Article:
Dissertation/Thesis Abstract

Transformational leadership practices of African-American ministers at predominantly African American Churches of Christ in Nashville, TN
by Hall, Keith E., Ed.D., Pepperdine University, 2012, 174; 3503811
Abstract (Summary)

Historically, African-American ministers in the United States have played a central role in preaching a message of hope and leading African-American parishioners on a journey to discover greater lives of purpose and power. As the needs of members and complexity of ministry increases, African-American ministers are encountering demand that requires a proven style of leadership that produces positive results. Recent literature suggests that transformational leadership has a positive influence on social systems and the overall behavior of followers (Bass, 1998).

The purpose of this quantitative study was to evaluate the self-assessed transformational leadership practices of African-American Church of Christ pulpit ministers at predominantly Church of Christ fellowships in Nashville, TN as identified by the Leadership Practice Inventory (LPI) by Kouzes and Posner. The study investigated the five practices of exemplary leadership as measured by the LPI which included the following: (a) modeling the way, (b) inspiring a shared vision, (c) enabling others to act, (d) challenging the process, and (e) encouraging the heart. The study also assessed ministers' demographic characteristics which included age, level of education, total years of service as a paid minister, total number of churches they served as a paid minister, years of service as a minister at their current congregation, congregational size of the church where ministers currently serve, and previous participation in leadership training. Lastly, assessed transformational leadership practices were evaluated to discover the percentage of African-American pulpit ministers at predominantly African-American Churches of Christ in Nashville, TN that provided leadership behavior scores that rank as high (at 70th percentile) according to established standards by Kouzes and Posner.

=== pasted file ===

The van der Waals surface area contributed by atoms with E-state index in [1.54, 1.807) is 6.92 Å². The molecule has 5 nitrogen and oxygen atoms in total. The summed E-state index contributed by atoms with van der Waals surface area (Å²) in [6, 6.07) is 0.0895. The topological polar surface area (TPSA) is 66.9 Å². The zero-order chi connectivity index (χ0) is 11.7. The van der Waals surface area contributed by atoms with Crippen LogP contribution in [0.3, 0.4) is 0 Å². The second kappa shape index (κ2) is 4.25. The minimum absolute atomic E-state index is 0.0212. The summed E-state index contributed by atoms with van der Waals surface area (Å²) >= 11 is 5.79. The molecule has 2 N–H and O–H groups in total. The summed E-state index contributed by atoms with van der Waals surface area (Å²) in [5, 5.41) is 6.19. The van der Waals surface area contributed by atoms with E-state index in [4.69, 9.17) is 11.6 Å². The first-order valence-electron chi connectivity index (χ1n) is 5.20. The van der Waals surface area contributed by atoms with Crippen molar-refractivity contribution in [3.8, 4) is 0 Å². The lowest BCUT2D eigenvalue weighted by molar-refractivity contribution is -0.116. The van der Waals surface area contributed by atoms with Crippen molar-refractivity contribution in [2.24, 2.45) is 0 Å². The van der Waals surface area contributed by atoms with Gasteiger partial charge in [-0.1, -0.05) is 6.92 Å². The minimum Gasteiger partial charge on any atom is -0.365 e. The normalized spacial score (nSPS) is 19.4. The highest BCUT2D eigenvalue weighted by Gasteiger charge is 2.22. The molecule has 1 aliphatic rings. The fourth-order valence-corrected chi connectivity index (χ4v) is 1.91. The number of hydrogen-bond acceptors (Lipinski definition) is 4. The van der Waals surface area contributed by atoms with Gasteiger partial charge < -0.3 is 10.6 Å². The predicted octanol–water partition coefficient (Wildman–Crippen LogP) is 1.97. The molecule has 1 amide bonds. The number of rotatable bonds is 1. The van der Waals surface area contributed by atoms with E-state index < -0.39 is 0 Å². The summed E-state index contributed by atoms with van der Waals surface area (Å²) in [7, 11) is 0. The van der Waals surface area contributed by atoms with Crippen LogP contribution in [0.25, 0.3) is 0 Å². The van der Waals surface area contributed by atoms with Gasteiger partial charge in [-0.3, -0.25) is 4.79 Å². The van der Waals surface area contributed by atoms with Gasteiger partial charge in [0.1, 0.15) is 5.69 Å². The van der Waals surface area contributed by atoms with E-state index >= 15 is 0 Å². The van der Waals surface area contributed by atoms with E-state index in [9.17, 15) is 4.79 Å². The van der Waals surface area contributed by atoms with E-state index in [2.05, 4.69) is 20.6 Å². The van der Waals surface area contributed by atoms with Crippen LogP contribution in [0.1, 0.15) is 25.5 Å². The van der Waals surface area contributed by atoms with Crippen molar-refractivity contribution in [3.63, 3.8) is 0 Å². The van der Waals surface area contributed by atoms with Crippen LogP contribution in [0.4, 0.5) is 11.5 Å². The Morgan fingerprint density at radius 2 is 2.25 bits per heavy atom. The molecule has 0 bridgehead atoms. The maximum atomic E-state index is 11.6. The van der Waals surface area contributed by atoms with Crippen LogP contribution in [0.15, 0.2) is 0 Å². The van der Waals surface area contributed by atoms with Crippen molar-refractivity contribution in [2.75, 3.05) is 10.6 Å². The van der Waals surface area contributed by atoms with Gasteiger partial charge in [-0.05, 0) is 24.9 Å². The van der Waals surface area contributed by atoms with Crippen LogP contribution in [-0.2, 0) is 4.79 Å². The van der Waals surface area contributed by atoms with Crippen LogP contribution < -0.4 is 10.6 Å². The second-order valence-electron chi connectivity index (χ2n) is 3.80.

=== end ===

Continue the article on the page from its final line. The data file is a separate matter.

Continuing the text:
The findings of the study revealed that participating pulpit ministers are well-experienced as paid ministers. The vast majority of participating pulpit ministers received leadership training from local sources such as schools of preaching, mentors, workshops, conferences, and seminars. Results from Leadership Practice Inventory (LPI) indicated that participating African-American pulpit ministers practice model the way and encourage the heart transformational leadership behaviors at a significantly high level. However, other leadership behaviors measured by the LPI which include inspiring a shared vision, challenging the process, and enabling others to act tend to be practiced to a lesser degree.

Indexing (document details)
Advisor: Rhodes, Kent
Commitee: Madjidi, Farzin, Schmieder-Ramirez, June
School: Pepperdine University
Department: Education
School Location: United States -- California
Source: DAI-A 73/08(E), Dissertation Abstracts International
Source Type: DISSERTATION
Subjects: Clerical studies, Educational leadership, Religious education
Keywords: African-Americans, Church of Christ, Ministers, Transformational leadership
Publication Number: 3503811
ISBN: 9781267275967
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